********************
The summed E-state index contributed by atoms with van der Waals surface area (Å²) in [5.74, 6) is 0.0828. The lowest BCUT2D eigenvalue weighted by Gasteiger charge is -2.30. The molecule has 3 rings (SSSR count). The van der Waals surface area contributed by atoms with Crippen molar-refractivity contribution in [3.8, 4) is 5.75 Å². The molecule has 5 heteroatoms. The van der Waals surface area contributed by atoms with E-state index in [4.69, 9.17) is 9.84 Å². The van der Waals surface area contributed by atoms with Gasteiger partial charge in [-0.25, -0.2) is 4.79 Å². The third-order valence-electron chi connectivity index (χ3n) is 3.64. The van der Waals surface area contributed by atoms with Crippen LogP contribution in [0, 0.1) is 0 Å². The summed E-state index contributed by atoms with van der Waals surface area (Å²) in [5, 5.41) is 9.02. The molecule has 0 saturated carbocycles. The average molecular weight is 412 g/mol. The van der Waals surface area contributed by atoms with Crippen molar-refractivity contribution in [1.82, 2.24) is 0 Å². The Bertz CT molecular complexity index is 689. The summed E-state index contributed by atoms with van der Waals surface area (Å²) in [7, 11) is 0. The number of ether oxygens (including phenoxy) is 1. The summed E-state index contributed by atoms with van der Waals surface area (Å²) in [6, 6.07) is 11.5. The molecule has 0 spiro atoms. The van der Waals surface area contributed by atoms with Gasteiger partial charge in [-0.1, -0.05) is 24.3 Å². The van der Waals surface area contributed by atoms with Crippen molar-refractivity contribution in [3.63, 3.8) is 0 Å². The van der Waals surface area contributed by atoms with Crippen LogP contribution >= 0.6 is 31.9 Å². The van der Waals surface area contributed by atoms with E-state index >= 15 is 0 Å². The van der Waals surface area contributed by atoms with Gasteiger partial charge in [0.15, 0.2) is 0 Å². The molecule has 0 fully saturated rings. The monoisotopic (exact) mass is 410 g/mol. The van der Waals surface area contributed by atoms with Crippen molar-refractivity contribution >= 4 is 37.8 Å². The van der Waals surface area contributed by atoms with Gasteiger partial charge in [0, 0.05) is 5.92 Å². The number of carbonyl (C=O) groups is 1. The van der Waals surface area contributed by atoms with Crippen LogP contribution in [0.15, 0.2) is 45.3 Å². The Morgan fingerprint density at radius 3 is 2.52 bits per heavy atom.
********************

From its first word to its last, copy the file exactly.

The summed E-state index contributed by atoms with van der Waals surface area (Å²) in [5.74, 6) is 0.0828. The lowest BCUT2D eigenvalue weighted by Gasteiger charge is -2.30. The molecule has 3 rings (SSSR count). The van der Waals surface area contributed by atoms with Crippen molar-refractivity contribution in [3.8, 4) is 5.75 Å². The molecule has 5 heteroatoms. The van der Waals surface area contributed by atoms with E-state index in [4.69, 9.17) is 9.84 Å². The van der Waals surface area contributed by atoms with Gasteiger partial charge in [-0.25, -0.2) is 4.79 Å². The third-order valence-electron chi connectivity index (χ3n) is 3.64. The van der Waals surface area contributed by atoms with Crippen LogP contribution in [0, 0.1) is 0 Å². The summed E-state index contributed by atoms with van der Waals surface area (Å²) in [5, 5.41) is 9.02. The molecule has 0 saturated carbocycles. The average molecular weight is 412 g/mol. The van der Waals surface area contributed by atoms with Crippen molar-refractivity contribution in [1.82, 2.24) is 0 Å². The Bertz CT molecular complexity index is 689. The summed E-state index contributed by atoms with van der Waals surface area (Å²) in [7, 11) is 0. The number of ether oxygens (including phenoxy) is 1. The summed E-state index contributed by atoms with van der Waals surface area (Å²) in [6, 6.07) is 11.5. The molecule has 0 spiro atoms. The van der Waals surface area contributed by atoms with Gasteiger partial charge in [-0.1, -0.05) is 24.3 Å². The van der Waals surface area contributed by atoms with Crippen molar-refractivity contribution in [3.63, 3.8) is 0 Å². The van der Waals surface area contributed by atoms with Crippen LogP contribution >= 0.6 is 31.9 Å². The van der Waals surface area contributed by atoms with E-state index >= 15 is 0 Å². The van der Waals surface area contributed by atoms with Gasteiger partial charge in [0.15, 0.2) is 0 Å². The molecule has 0 fully saturated rings. The monoisotopic (exact) mass is 410 g/mol. The van der Waals surface area contributed by atoms with Crippen molar-refractivity contribution >= 4 is 37.8 Å². The van der Waals surface area contributed by atoms with Gasteiger partial charge in [0, 0.05) is 5.92 Å². The number of carbonyl (C=O) groups is 1. The van der Waals surface area contributed by atoms with Crippen LogP contribution in [0.15, 0.2) is 45.3 Å². The Morgan fingerprint density at radius 3 is 2.52 bits per heavy atom.